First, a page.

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Re: size of emacs executable after unicode merge

From: Kenichi Handa
Subject: Re: size of emacs executable after unicode merge
Date: Fri, 31 Oct 2008 14:29:28 +0900
User-agent: SEMI/1.14.3 (Ushinoya) FLIM/1.14.2 (Yagi-Nishiguchi) APEL/10.2 Emacs/23.0.60 (i686-pc-linux-gnu) MULE/6.0 (HANACHIRUSATO)

In article <address@hidden>, "Richard M. Stallman" <address@hidden> writes:

>     If I comment the load_charset_map_from_file call in unify_charset the
>     data segment size is back to normal.

> Although these are loaded "on demand", perhaps something "demands" them
> at build time.

It's not that simple.  This is the strategy of the charset
map loading mechanism.  I took that approach expecting that
char-tables that are garbage-collected before dumping are
not in the dumped file.

(0) At first, Emacs assigns a unique linear character code
    space in upper Unicode area (#x110000-) to each big
    character set (e.g. GB, JIS, KSC) (*see the note at the
    tail).  The decoding of a character of a specific
    charset into this area is quite fast (done just by a few
    steps of arithmetic calculation).  Encoding is the same

(1) While building Emacs, when unify-charset is called, we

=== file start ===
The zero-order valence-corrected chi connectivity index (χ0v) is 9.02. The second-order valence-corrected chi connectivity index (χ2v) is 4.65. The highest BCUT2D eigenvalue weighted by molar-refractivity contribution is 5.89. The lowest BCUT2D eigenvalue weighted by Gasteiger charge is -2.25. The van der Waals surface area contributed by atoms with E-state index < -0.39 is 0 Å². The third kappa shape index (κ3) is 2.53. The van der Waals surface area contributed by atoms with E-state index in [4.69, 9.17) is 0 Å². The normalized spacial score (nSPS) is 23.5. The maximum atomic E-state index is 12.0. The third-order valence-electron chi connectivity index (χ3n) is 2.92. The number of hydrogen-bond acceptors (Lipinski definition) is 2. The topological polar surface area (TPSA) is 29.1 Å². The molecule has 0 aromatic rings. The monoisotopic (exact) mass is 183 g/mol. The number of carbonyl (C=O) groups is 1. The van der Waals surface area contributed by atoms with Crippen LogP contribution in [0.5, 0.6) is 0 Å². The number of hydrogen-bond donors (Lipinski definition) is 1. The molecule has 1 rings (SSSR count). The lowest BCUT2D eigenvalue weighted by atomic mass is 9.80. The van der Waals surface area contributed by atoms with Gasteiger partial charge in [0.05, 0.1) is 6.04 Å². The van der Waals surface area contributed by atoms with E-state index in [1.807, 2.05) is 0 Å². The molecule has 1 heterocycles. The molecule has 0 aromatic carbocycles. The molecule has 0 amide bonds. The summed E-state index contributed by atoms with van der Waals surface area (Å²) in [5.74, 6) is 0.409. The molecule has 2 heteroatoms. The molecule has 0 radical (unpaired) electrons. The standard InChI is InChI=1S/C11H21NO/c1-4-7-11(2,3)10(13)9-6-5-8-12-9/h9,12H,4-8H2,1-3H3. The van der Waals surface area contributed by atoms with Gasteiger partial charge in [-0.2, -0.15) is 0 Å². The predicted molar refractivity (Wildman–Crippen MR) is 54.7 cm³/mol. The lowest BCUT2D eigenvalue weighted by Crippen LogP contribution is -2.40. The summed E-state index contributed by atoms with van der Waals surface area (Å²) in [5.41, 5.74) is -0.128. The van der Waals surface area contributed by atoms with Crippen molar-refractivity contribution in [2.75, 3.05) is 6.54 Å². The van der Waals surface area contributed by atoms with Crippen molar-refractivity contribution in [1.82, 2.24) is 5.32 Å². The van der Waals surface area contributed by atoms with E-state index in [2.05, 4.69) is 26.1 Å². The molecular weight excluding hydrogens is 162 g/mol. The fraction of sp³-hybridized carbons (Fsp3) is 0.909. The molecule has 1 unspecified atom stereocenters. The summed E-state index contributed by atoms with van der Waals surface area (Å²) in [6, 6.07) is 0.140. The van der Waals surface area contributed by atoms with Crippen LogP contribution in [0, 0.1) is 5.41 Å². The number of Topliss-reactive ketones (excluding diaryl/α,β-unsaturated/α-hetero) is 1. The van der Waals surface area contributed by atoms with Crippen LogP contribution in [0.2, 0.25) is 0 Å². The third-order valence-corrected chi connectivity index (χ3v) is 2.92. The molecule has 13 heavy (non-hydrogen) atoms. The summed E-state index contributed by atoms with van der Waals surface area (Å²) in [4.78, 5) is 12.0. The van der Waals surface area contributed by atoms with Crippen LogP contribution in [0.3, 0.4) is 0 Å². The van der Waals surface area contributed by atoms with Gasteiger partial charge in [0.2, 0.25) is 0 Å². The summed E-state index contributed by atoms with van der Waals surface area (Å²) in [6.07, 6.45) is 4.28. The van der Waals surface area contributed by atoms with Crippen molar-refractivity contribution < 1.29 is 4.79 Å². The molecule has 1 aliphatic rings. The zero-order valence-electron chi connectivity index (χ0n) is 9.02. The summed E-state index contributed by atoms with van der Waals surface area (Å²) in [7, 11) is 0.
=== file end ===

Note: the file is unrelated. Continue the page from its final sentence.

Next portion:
update two char-tables Vchar_unify_table, and
    Vchar_unified_charset_table.  The former maps a
    character in the above upper area to Unicode area, and
    the latter maps the character to charset symbol.
    Unify-charset also builds deunifier char-table for each
    charater set that maps a character in Unicode area to
    the upper area that is unique to each charset.

    So at this time, the full maps is build.

(2) Just before dumping, clear-charset-maps is called.  This
    function sets all char-tables built in (1) (except for
    Vchar_unified_charset_table) to nil.  Then set
    Vchar_unify_table to Vchar_unified_charset_table, and
    set Vchar_unified_charset_table to nil.

    Then, garbage-collect is called.  After that, the living
    char-table is Vchar_unify_table only, and the contents
    is not that big because it maps upper area characters to
    charset, and each charset has linear upper area, thus
    most succeeding charaters have the same value.

(3) When the dumped Emacs runs, at the time of
    decoding/encoding charsets that are unified as above, by
    checking if the value of Vchar_unify_table for a
    character is symbol or not, Emacs knows whether it has
    to load the mapping table again or not.

    So, that way, Emacs loads maps on demand.


The reason Emacs assigns those linear area is because such
big charsets tend to have their own private use area, and we
must keep a unique characte code for them.  Those private
characters are decoded and encoded without being mapped to
Unicode are.

Kenichi Handa

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